The total budget for sub-grants is $2 000. 4 groups/organizations with a highest score (out of 100 points) and based in 4 different countries will be selected to receive the funding. Maximum grant amount is 500 $.

 

EVALUATION CRITERIA

Submitted applications will be evaluated by an evaluation panel of the Eurasian Harm Reduction Association.

Evaluation criteria: Points
Clear and specific description of stated problem.

The stated problem is directly connected with drug policy reform, decriminalisation and community advocacy.

30
The proposed activities should be feasible. 20
The anticipated results should be realistic, commensurate with the proposed format and budget. 20
Realistic and justified budget 20
Applicant is member of EHRA 10
Maximum possible number of points 100

How to apply

To be eligible as EHRA sub-grantee, any organization or initiative group must comply with

 Applicants must submit the following documents:

Application form <– download 

– Organizational registration document

– Memorandum of cooperation (in case of working through a financial agent).

Please submit your proposal to the info@harmreductioneurasia.org.

In the subject line of your e-mail please indicate: EHRA-05-17 “Small grants SDP2022”_ and name of your organization/ initiative group.  Otherwise, the application will not be considered.

 

General terms and conditions

This announcement and its attachments shall not be construed as a contract or a commitment of any kind. This request for proposals in no way obligates EHRA to award a contract, nor does it commit EHRA to pay any cost incurred in the preparation and submission of the proposals.

Interested applicants should pay attention to the following conditions:

  • EHRA will sign an agreement with 4 winners of the competitive selection. The contracts will define a detailed work plan, budget and payment terms.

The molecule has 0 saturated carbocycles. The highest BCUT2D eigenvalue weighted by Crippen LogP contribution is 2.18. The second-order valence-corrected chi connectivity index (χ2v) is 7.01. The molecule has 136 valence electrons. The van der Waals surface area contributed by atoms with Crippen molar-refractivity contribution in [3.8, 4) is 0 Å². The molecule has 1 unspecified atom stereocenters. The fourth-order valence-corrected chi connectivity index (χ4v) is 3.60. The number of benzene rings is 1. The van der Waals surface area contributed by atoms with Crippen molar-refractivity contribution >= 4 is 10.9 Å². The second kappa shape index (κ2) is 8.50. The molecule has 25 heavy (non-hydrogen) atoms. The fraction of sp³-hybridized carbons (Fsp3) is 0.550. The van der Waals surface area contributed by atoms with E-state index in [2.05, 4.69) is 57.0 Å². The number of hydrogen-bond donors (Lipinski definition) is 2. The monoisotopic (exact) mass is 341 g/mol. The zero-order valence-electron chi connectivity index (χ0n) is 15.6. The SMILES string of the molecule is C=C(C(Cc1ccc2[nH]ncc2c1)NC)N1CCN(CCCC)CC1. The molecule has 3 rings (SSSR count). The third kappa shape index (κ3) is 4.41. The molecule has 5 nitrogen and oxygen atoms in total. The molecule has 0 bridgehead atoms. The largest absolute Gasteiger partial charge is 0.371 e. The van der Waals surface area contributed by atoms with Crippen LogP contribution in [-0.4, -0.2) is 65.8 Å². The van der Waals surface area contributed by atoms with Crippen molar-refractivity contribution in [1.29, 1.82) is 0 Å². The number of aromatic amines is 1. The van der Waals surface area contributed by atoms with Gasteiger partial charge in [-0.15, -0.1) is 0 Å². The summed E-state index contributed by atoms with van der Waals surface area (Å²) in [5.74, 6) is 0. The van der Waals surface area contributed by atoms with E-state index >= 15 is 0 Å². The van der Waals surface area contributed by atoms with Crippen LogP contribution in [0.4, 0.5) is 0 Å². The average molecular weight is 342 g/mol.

• EHRA reserves the right (but does not commit itself to obligations) to enter into negotiations with one or more applicants in order to obtain clarifications or additional information, as well as to agree on the timing of work.
  • Results will be announced by 20th May 2022. Each applicant will be contacted individually.
  • Any questions regarding the participation should be sent to igor@harmreductioneurasia.org till May 13, 2022.

Eurasian Harm Reduction Association’s position on the Russian military aggression in Ukraine

Eurasian Harm Reduction Association condemns the Russian war against Ukraine

The values of the Eurasian Harm Reduction Association (EHRA), our mission, and all our work are aimed at ensuring the people’s rights and freedoms, health, and well-being.

We consider the actions of the Russian Federation on the territory of Ukraine as an act of genocide against the people of Ukraine and a grave violation of the international humanitarian and human rights law. We condemn and oppose Russia’s act of aggression and incursion into the sovereign state of Ukraine in violation of international law.

We make every effort to support Ukrainians, first of all, those from among the representatives of key populations affected by HIV, TB, including people who use drugs, who became a victim of this war and genocide.

In regard to the above-mentioned, EHRA will stop any partnership with organizations or individuals who do not support the position of the EHRA on the issue of Russian aggression against Ukraine. By default, the position represents the opinion of all EHRA members.

Expert Group Meeting of the Eurasian Harm Reduction Association

Moving Together Towards Quality Harm Reduction[1]

5-7 October 2021

Meeting report

Contents

Rational and background of the meeting. 2

Meeting goals and objectives. 3

Summary of highlights and key themes discussed during the meeting. 4

Immediate next steps in national and regional advocacy. 7

Rational and background of the meeting

Harm reduction as a concept appeared in 1980s as a solution to health problem – the spread of HIV/AIDS among injecting drug users. Since its pioneer days, the key success factor for effectiveness of harm reduction interventions is the adherence to four fundamental principles – (1) respecting the human rights of people who use drugs, (2) commitment to evidence, (3) commitment to social justice and collaborating with community of people who use drugs, (4) free from stigma and discrimination.